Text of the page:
calvin klein, heron preston stevie williams
[Photo via YouTube]

Early in April 2021, Calvin Klein—American fashion house, universal byword for understated cool and, also, underwear with the name of a bisexual icon printed onto the waistband—announced the appointment of Heron Preston as the brand’s new creative consultant. One of those amorphous roles that doesn’t necessarily mean anything at all but which, in the right hands, could easily mean something very special.

An artist, streetwear pioneer, DJ and creative director whose clothes betray an impish sense of humor, Preston is a divisive choice for a label like Calvin Klein, representing as he does a very particular generation of creatives—those who came of age at the turn of the millennium and who, for better and for worse, were the first to really immerse themselves in the possibilities of the internet. 

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In that sense, then, the fact that—in a 2016 article for GQ—writer Jake Woolf posited that “Heron Preston May Be the First ‘Instagram-First’ Fashion Designer” is no real surprise. Or, if there were a surprise, it would be that no one else of his generation had yet been called that. 

Still, what does stand out as strange is that Preston should find himself at Calvin Klein—a legacy brand, by all accounts, established in 1968, with a very clear sense of history and heritage, and a very well-defined way of doing things. 

With his first campaign, however—a short film featuring his friends, peers and loved ones—Preston has made it clear that his millennial attributes are what make him perfect for the job: connection, intimacy, honesty, collaboration—a way of being very much forged on the internet. A youth spent on tumblr. On LiveJournal. On Myspace. Those digital spaces that have given us so much and which are still paying dividends today.

Calvin Klein has always worn its heart on its sleeve as a brand, as much as its name has been worn around the waists of people the world over. In this video, up close and personal with a notably improvised feel—and with a fitting nod to CK ads from the ’90s—Preston’s collaborators do the same.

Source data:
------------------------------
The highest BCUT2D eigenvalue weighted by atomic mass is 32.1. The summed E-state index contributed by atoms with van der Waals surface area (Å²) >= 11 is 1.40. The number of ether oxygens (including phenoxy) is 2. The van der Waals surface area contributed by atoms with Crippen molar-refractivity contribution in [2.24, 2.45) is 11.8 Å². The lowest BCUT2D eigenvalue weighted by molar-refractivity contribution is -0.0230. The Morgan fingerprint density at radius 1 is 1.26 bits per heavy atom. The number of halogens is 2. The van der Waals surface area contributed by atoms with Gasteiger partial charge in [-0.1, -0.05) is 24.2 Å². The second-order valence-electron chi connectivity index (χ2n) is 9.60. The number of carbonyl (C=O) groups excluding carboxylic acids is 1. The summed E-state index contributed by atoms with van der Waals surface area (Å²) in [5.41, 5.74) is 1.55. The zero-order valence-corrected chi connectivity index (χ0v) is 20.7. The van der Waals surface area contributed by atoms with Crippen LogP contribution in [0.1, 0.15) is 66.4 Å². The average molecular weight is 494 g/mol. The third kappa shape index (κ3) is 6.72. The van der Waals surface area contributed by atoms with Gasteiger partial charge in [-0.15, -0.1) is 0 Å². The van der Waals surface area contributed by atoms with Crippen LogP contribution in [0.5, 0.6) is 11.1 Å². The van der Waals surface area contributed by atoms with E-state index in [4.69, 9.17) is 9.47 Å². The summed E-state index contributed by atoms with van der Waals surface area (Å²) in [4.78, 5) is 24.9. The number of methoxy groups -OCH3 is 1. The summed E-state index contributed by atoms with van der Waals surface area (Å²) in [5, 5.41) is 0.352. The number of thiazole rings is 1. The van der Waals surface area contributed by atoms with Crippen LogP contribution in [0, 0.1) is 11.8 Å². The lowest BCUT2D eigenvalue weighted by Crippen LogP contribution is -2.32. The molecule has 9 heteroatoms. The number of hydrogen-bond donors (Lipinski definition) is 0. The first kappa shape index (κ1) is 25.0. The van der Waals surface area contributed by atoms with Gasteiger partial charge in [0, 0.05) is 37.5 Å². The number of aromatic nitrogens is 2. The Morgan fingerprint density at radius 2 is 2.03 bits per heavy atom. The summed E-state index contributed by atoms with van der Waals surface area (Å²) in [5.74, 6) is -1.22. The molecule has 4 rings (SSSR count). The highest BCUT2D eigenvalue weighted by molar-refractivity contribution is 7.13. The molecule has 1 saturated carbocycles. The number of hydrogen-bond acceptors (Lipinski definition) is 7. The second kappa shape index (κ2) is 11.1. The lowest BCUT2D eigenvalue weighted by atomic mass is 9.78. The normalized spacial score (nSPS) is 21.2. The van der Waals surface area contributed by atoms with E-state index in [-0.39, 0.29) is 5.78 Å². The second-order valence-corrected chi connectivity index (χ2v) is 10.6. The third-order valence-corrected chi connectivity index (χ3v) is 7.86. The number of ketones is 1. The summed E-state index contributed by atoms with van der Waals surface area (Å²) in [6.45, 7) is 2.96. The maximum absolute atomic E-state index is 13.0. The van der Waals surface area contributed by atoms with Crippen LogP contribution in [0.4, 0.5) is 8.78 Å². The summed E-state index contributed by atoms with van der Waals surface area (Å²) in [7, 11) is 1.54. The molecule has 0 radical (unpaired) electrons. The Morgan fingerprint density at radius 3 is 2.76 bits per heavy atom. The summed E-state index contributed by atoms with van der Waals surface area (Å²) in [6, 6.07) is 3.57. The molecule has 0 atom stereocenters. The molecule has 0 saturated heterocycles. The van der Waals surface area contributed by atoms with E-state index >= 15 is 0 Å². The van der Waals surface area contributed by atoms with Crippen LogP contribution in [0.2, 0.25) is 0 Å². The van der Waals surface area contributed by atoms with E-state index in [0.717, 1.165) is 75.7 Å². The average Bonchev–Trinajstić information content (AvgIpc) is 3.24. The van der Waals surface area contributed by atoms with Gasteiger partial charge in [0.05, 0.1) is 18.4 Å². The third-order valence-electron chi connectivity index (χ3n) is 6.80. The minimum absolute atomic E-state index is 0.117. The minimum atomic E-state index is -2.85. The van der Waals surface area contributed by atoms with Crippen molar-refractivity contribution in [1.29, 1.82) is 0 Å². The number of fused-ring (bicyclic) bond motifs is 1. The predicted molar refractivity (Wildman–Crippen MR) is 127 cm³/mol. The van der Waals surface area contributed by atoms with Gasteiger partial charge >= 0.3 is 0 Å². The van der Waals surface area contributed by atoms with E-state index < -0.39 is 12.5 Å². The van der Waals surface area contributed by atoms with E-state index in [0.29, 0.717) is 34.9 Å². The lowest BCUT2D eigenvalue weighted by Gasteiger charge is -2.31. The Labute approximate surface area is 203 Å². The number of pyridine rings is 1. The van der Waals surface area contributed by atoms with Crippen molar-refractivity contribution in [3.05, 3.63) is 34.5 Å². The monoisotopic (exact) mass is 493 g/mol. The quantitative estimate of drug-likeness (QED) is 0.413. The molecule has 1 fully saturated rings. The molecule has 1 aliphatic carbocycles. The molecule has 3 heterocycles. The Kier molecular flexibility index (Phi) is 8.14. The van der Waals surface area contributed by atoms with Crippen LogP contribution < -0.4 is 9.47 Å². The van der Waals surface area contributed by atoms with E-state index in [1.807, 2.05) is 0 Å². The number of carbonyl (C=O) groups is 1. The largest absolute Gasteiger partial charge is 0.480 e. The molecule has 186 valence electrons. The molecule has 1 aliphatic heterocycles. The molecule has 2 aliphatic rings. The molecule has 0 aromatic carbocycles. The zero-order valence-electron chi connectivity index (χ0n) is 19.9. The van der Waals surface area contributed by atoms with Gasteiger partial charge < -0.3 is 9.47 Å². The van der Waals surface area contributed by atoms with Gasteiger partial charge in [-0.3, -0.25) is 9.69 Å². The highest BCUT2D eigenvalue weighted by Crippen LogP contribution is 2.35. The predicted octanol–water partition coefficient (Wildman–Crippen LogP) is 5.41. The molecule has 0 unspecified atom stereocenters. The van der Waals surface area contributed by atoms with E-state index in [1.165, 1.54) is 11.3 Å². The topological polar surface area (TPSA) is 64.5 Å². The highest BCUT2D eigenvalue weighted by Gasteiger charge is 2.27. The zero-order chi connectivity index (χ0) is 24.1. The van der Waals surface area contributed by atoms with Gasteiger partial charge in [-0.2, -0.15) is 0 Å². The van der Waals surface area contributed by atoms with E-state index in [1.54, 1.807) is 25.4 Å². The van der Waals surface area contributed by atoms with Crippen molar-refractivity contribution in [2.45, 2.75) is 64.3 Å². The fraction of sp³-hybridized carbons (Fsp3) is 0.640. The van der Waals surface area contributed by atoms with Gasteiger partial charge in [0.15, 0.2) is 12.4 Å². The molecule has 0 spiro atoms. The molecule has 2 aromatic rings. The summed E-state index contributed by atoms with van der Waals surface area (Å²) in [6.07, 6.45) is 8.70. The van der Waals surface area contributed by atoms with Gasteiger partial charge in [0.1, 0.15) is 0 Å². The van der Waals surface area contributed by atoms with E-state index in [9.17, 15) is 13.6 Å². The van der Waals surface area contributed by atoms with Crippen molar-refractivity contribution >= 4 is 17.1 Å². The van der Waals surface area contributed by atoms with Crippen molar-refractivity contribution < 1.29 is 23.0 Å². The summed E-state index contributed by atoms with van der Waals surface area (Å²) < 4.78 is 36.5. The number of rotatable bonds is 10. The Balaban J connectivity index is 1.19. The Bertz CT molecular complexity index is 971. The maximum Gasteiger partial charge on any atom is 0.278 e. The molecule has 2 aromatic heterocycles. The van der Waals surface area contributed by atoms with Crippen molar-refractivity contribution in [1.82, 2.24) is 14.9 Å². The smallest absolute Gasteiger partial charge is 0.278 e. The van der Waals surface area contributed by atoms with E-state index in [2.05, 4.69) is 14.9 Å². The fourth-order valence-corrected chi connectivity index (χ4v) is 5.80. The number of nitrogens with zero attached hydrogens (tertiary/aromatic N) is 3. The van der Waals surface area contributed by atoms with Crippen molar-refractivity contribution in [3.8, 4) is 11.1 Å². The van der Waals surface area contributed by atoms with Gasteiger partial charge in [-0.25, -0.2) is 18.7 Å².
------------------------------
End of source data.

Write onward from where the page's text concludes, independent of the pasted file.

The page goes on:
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In doing so, they also bring their personalities to the table: names such as Lil Uzi Vert, Nas and Kaia Gerber feel less like the mega stars they undoubtedly are and more like the people they also, equally undoubtedly, are.

A veritable feast of talent, we’ve broken down the big names from the video and explained just why you ought to know who they are.

Lil Uzi Vert

Unless you live under a rock, which honestly might have been preferable this last year, you most likely know Symere Bysil Woods’ alter ego Lil Uzi Vert.

Frequently dressed like he just bought out a whole Hot Topic on his way to also buy out a high-end jewelry store, Uzi’s blend of emo and trap combined with his Uncut Gems-meets-Myspace aesthetic makes him something of an oddity—not just a genre-bending talent but someone truly immersed in the subcultures he borrows from. 

Nas

Occasionally overshadowed by his long-running—but nowadays entirely resolved—beef with JAY-Z, Nas is one of modern hip-hop’s true originators, a leading light of the New York rap scene, and was rightly tipped even in his earliest days as a potential successor to Rakim for the quality of his freestyles and the lyrical potency of his rhymes. 

Given the distinctly archival flavor of Preston’s first collection for Calvin Klein, Nas makes for a perfect choice to lead the campaign’s ensemble cast—carrying a sense of weight, credibility and legacy that has almost certainly influenced every other artist involved. 

Stevie Williams

A mainstay on the skating scene for over a quarter-century, Stevie Williams got his break in 1994—at the ripe old age of 12—recording a part for Element’s Fine Arts Vol. 1 skate video, appropriately under the moniker of Lil Stevie. By the time he was 18, Williams had modelled for Zoo York, joined Chocolate Skateboards and designed his own signature shoe for DC

Founder of the DGK label—that’s Dirty Ghetto Kids, in case you were wondering—Williams also happens to appear in no less than five Tony Hawk video games. Which, realistically, is about as legit as it gets. 

Renell Medrano

Since first picking up a camera at 14, Renell Medrano has been photographing the people of New York City, whether they’re friends, family, artists, creatives, collaborators or just, well, people. Having shot everyone from Tyler, the Creator to Bella Hadid by the age of 27, Bronx-based Medrano is best known for the authentic quality of her photographs—for capturing the kinds of fleeting moments that most people could easily miss.

It’s a great fit for the Preston campaign. The video, after all, is shot with the intention of feeling ad hoc, almost candid. Throwing Medrano into the mix is an interesting reversal of that. 

Jordan Alexander

A Canadian singer and actress from Toronto, set to star in the upcoming Gossip Girl reboot, Jordan Alexander probably ranks among the least well known of Preston’s illustrious collaborators—even as a rising star in her own right.

But, honestly, that’s kind of the point: Why would Calvin Klein’s new creative consultant want to spend all of his time looking back when he could be looking forward? Filed under “one to watch.”